LookAtVietnam – Sexual and reproductive health related information should be made more readily available so that children can learn how to protect themselves.
Monks at Phap Van Pagoda in Ha Noi’s Hoang Mai District guide students to safe sexual and reproductive health so that they can protect themselves from HIV/AIDS.
“Many children are approaching adulthood so instead of raising awareness about the way in which the disease can be transmitted, equip them with knowledge of gender and safe sex so that they will know how to protect themselves,” said Trang.
In addition, the communication project should also develop school based and community based counselling centres by training teachers to be counsellors and providing advanced skills for volunteers to ensure that children can access information easily.
The Child-focused HIV Prevention, Care and Support for Children Affected by HIV/AIDS project, funded by Deutsche Bank, was first launched in 10 districts of HCM City and Hai Phong to help reduce the stigma and improve living conditions for children living with HIV/AIDS in 2004.
The project expanded to Hai Phong City’s Le Chan District and HCM City’s Go Vap District in it’s second phase in 2007.
“Awareness is much better than it used to be. The community has opened it’s arms to these children by not only giving food but letting them join in other household activities,” said Nguyen Thi Phuong, a volunteer at Dong Hai Ward in Le Chan District.
These children have also broken out of their shells to overcome society’s prejudices and learned know how to protect themselves against infection, said Phuong.
According to the Head of Le Chan District’s Health Care Department, statistics from Hai Phong Centre for HIV/AIDS Prevention show more than 9 per cent of the district’s 320 children living with HIV/AIDS are orphaned. All of them were reported to be living in difficult financial situations.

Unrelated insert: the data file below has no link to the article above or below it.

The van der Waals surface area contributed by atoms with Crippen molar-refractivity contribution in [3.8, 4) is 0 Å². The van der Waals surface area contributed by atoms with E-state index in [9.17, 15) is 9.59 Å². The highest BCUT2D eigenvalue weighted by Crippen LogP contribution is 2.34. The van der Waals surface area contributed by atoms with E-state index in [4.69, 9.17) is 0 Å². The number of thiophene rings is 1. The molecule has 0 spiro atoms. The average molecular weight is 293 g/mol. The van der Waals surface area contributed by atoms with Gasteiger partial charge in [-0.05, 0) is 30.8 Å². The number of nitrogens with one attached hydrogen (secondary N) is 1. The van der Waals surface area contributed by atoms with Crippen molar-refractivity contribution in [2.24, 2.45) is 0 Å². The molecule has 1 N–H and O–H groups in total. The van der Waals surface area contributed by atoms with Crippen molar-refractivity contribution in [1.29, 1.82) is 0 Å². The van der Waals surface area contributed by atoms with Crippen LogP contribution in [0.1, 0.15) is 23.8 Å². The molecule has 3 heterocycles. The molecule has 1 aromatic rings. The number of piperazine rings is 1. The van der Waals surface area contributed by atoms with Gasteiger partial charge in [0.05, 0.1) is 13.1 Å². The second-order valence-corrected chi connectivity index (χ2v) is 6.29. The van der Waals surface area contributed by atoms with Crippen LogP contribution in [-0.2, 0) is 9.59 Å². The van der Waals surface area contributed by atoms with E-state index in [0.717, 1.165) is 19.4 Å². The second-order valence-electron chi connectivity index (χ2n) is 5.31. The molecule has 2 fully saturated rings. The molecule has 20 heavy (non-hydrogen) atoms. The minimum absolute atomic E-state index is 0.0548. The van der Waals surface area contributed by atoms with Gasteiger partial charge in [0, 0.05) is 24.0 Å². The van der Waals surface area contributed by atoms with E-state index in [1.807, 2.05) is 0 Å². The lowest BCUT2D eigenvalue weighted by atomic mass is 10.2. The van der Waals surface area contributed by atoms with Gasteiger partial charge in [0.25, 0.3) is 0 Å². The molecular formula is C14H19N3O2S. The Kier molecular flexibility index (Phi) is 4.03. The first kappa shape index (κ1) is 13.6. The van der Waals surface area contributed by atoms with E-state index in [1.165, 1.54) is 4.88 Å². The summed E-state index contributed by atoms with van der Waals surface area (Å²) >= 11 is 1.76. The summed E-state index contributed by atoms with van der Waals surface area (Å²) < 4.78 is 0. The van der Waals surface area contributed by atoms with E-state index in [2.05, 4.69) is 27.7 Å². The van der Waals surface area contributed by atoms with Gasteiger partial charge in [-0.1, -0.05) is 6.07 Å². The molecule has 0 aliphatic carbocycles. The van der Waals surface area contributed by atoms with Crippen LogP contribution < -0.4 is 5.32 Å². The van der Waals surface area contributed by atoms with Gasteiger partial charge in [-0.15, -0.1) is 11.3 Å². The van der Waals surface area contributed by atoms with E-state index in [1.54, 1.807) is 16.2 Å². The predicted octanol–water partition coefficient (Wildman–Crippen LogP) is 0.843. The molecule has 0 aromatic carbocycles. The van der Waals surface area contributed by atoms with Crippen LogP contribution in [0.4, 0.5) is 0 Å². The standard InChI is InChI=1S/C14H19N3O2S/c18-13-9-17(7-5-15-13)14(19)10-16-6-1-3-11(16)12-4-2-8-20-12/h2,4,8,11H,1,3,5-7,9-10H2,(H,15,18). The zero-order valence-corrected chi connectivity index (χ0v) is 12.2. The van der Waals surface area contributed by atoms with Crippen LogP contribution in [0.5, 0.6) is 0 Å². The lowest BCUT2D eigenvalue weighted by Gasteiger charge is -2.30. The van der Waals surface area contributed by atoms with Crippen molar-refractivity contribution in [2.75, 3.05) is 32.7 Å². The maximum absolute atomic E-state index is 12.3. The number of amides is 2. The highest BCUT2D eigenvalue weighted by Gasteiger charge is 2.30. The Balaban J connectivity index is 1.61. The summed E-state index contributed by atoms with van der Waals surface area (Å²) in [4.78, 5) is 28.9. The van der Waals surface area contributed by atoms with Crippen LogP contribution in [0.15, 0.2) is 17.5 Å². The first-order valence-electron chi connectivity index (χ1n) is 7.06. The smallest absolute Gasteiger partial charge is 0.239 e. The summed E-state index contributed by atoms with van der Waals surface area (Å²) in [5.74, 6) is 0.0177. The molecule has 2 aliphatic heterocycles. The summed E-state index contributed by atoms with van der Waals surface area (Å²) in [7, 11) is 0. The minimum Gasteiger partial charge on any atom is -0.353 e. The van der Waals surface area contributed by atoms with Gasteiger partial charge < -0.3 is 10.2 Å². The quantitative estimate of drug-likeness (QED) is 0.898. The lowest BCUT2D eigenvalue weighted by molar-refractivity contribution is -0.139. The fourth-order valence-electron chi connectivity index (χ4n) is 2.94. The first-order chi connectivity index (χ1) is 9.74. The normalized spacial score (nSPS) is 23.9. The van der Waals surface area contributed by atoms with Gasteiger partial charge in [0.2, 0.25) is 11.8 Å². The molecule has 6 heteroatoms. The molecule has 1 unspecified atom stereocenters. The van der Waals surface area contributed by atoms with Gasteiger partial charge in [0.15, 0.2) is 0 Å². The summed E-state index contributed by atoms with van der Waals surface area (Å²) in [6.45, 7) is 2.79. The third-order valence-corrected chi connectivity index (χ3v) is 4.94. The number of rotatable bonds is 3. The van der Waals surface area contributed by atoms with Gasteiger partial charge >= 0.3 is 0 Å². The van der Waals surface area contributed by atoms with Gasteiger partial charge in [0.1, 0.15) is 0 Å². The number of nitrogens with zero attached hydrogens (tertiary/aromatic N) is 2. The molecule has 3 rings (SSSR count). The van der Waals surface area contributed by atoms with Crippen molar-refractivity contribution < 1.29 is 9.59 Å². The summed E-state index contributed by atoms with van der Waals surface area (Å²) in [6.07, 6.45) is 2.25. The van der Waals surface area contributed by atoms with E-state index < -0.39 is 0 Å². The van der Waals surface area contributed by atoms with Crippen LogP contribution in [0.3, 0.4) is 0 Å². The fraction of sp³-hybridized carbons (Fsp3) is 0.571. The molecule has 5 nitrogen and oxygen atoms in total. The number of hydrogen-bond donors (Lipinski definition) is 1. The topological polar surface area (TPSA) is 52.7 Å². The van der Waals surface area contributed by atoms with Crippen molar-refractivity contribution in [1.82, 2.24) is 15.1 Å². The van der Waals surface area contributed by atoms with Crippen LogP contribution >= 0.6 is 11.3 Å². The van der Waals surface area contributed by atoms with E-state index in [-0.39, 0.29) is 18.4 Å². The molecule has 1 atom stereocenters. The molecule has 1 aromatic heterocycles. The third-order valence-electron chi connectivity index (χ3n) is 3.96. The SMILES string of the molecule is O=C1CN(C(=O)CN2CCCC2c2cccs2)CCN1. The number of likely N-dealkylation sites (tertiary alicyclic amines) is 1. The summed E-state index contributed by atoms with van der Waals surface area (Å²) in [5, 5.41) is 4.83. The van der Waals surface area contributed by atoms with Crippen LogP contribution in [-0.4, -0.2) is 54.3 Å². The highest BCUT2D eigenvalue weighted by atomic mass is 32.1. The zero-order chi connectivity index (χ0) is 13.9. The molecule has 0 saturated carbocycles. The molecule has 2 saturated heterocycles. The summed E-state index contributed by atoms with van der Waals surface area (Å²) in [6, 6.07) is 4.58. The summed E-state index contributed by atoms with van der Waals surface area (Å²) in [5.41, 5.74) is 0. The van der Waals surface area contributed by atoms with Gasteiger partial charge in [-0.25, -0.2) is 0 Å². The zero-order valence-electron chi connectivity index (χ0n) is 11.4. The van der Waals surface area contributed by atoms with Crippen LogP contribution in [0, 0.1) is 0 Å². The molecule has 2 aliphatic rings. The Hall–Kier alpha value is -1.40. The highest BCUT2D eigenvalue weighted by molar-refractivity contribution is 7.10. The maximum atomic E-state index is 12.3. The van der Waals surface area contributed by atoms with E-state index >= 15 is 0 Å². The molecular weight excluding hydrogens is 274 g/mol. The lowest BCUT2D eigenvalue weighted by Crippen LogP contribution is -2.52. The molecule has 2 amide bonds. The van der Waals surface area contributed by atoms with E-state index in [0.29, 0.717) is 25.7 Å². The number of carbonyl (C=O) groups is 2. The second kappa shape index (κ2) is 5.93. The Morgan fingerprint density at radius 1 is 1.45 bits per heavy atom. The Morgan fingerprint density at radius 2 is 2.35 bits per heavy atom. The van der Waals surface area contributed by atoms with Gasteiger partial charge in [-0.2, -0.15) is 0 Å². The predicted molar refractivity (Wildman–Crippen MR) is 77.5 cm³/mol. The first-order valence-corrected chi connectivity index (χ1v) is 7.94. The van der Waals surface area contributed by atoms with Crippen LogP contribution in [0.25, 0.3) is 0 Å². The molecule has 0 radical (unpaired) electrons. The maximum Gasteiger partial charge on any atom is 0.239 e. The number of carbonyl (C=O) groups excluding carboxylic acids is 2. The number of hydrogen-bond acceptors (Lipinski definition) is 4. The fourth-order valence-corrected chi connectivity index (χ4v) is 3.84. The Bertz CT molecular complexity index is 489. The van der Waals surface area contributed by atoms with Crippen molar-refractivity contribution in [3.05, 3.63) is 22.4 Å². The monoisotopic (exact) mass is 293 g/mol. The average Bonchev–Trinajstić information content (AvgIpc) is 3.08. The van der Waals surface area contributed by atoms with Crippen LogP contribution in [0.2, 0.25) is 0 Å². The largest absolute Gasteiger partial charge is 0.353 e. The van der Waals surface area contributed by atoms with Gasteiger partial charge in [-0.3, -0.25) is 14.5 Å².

In addition to communication programmes and direct support for children living with HIV/AIDS, the project also helped their families financially by funding business investments to help improve living conditions.
Head of HCM City’s Department for Child Protection and Care, Phan Thanh Minh said: “The project did help a lot in terms of technical transfer and improving communication skills.”
According to figures from HCM City’s Ministry of Labour, Invalids and Social Affairs, there are 201 children living with HIV/AIDS in Go Vap District, an increase of 44 per cent compared to three years ago.
Head of the district’s Ministry of Labour, Invalids and Social Affairs, Pham Thi Bich Loan said that the large immigrant population, which accounted for 42 per cent of the total population, and a low education level in the district were the main reasons.
According to project manager Nguyen Hoang Son, in the third phase of the project, which would continue to offer support for a further three years, in addition to providing full scholarships and financial support for affected children and their families, the project would also further strengthen communication activities in schools with a focus on teachers and parents associations to improve the children’s living conditions.
VietNamNet/Viet Nam News